Standout holes on the Palmetto course include the 374-yard 2nd that’s protected by a lake down the left from tee to green, which is fronted by an eye-catching (and ball repelling) tabby wall, and the 207-yard 6th, which is all carry to a massive green over a lake from the back tees. Whatever the members’ favorite nine, director of golf Jeff Spencer does a great job of pairing up players, whether it be on Men’s Day on Tuesday, Ladies’ Day on Thursday, or by tee-color preference. “I don’t have to work to find a game. There’s always someone to play with,” says Tom Dudreck, an eight handicap L.C. LAMBRECHT

who plays in both the white and blue-tee groups. “I came here not knowing anybody and within two

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club sets up a grass court on the 9th fair-

Callawassie Island 176 Callawassie Island Drive Okatie, S.C. 29909 843.987.2125 CallawassieIsland.com

DogwooD PAR: 36 YARDAGE: 3,501 YEAR FOUNDED: 1991 ARCHITECT: Tom Fazio

MAgnoLIA PAR: 36 YARDAGE: 3,564 YEAR FOUNDED: 1983 ARCHITECT: Tom Fazio

PALMETTo PAR: 36 YARDAGE: 3,443 YEAR FOUNDED: 1983 ARCHITECT: Tom Fazio

way of the Dogwood course. There’s also a fitness center with a fulltime director, Cyndi May, and a River Club overlooking the Colleton River where special events like “wine downs” and oyster roasts take place either inside around the big stone fireplace or outside around the pool. The two deepwater docks in front are the launching spots of many a trip of the paddle club, one of the largest in the state. At Callawassie, it always comes back to the water and the outdoors. Just as salt marsh gives life to so many different species, so does it to the residents who are lucky enough to call this island community home. Contact Callawassie for a three-day two-night Discovery Tour package.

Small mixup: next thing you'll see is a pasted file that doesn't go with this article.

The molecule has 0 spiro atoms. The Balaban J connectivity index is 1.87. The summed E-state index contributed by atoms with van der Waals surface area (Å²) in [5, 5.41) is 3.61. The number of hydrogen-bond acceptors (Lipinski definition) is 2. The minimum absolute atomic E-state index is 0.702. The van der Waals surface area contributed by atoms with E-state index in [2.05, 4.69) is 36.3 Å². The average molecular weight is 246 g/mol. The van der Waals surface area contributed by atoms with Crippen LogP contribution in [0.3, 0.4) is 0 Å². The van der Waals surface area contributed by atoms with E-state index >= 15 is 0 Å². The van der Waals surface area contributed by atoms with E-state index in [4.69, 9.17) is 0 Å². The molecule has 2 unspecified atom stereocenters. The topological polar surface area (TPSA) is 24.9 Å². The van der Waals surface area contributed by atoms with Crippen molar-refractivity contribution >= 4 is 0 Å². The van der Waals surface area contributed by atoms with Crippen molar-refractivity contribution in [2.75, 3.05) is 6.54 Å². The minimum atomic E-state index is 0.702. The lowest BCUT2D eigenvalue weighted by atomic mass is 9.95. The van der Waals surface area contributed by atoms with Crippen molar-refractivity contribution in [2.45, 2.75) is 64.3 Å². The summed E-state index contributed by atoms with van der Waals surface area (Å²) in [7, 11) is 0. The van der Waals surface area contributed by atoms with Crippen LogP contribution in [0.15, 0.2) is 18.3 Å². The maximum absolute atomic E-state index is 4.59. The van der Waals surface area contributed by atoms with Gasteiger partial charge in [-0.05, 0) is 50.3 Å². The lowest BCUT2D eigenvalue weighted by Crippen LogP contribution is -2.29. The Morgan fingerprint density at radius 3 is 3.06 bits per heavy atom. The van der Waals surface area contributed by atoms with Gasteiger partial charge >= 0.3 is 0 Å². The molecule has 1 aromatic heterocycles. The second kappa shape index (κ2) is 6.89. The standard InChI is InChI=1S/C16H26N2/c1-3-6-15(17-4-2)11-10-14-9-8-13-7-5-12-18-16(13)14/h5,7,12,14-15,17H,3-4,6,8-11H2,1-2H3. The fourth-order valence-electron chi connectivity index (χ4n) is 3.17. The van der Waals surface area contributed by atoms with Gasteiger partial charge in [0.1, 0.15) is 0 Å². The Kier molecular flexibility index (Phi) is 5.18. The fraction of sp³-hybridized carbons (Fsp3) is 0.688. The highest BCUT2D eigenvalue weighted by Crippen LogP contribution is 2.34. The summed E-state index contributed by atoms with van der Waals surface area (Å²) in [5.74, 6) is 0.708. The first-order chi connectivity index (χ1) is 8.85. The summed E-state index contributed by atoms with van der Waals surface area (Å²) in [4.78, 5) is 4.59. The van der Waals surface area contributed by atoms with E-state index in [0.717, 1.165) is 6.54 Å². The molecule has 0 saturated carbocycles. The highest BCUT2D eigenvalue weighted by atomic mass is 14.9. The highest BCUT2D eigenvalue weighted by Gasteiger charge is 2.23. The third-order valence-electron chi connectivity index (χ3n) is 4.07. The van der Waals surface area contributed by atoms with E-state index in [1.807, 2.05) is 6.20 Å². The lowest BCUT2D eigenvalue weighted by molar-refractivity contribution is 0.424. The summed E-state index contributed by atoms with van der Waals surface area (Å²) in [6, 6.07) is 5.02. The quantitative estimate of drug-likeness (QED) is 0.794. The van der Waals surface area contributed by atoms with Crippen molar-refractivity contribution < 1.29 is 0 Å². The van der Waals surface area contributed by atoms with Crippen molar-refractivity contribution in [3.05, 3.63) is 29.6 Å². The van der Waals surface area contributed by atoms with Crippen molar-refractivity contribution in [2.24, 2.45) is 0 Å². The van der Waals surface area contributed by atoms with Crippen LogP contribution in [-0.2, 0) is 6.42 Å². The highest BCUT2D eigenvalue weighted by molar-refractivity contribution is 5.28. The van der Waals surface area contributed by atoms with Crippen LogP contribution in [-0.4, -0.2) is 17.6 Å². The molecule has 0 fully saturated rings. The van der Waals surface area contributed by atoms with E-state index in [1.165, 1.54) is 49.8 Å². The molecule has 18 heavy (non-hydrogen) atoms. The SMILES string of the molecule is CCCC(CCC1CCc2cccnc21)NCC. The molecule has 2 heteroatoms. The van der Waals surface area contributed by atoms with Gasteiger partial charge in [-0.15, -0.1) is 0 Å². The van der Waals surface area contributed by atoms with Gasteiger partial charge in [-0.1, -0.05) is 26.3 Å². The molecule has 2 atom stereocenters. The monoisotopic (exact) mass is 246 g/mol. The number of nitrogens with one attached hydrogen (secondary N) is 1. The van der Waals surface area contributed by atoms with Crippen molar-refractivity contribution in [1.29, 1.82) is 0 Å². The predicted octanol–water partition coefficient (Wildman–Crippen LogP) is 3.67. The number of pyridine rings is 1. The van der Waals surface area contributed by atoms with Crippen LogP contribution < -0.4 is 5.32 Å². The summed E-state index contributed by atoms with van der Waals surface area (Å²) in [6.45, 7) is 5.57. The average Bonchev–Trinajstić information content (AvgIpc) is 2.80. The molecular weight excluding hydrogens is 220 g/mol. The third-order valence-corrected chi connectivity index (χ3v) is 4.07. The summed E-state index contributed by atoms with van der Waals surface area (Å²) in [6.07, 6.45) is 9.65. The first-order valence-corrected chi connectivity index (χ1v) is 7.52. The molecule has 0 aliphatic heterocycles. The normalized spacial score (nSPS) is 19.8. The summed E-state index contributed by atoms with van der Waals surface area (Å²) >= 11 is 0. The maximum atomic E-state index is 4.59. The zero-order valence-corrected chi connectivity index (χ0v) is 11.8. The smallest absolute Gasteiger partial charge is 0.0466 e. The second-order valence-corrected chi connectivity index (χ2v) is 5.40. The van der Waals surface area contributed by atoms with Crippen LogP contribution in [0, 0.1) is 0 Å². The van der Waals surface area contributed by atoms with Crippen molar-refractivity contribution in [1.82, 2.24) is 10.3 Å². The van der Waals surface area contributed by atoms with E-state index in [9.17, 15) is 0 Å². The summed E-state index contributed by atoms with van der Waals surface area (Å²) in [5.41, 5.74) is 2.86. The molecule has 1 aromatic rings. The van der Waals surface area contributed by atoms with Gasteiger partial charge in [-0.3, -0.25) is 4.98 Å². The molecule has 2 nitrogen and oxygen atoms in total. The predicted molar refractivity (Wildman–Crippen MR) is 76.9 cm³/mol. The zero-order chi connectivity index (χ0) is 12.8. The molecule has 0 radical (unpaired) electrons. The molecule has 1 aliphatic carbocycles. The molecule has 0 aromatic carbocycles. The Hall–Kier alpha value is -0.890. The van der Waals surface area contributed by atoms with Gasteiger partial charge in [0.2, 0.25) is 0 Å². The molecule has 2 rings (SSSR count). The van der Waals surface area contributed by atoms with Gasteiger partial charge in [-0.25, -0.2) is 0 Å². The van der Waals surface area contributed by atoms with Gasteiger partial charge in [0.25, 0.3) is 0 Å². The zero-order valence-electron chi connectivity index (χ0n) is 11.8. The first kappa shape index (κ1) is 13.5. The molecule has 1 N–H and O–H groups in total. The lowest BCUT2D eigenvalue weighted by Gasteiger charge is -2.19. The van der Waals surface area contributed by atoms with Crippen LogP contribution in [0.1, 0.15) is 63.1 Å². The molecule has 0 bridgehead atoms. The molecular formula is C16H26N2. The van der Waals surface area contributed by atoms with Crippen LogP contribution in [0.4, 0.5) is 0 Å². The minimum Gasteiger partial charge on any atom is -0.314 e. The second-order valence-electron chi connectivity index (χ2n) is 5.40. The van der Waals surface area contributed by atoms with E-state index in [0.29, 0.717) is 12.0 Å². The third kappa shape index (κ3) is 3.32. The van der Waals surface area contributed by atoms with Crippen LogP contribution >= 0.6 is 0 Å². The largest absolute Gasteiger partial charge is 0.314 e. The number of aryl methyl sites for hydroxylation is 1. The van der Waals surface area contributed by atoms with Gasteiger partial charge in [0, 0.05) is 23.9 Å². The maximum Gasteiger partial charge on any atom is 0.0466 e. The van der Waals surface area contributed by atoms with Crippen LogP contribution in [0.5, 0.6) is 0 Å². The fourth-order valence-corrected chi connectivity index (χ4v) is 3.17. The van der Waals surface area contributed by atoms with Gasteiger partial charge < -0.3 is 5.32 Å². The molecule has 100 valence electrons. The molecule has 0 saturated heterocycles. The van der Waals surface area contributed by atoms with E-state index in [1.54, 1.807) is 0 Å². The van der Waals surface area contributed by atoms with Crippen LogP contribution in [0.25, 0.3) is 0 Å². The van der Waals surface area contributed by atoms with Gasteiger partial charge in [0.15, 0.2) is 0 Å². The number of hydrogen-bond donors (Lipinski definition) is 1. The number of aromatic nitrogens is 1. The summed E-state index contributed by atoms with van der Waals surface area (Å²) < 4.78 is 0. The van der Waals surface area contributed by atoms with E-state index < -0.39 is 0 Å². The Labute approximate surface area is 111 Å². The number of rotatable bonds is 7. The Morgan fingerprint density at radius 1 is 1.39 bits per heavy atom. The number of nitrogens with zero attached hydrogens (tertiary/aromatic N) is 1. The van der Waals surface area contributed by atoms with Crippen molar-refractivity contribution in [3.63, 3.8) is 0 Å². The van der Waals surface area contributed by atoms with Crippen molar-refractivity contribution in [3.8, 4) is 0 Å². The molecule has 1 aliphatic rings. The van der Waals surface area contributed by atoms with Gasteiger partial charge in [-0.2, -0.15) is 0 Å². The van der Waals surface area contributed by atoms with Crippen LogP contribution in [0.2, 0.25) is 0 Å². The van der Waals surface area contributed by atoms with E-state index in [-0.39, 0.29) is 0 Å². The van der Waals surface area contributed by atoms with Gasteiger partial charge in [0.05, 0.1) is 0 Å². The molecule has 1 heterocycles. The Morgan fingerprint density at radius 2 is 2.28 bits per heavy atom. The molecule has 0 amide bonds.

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L.C. LAMBRECHT

Magnolia’s 406-yard 7th is one of the signature 27 holes of world-class golf.

CALLAWASSIE ISLAND 176 Callawassie Island Drive Okatie, S.C. 29909 843.987.2125 CallawassieIsland.com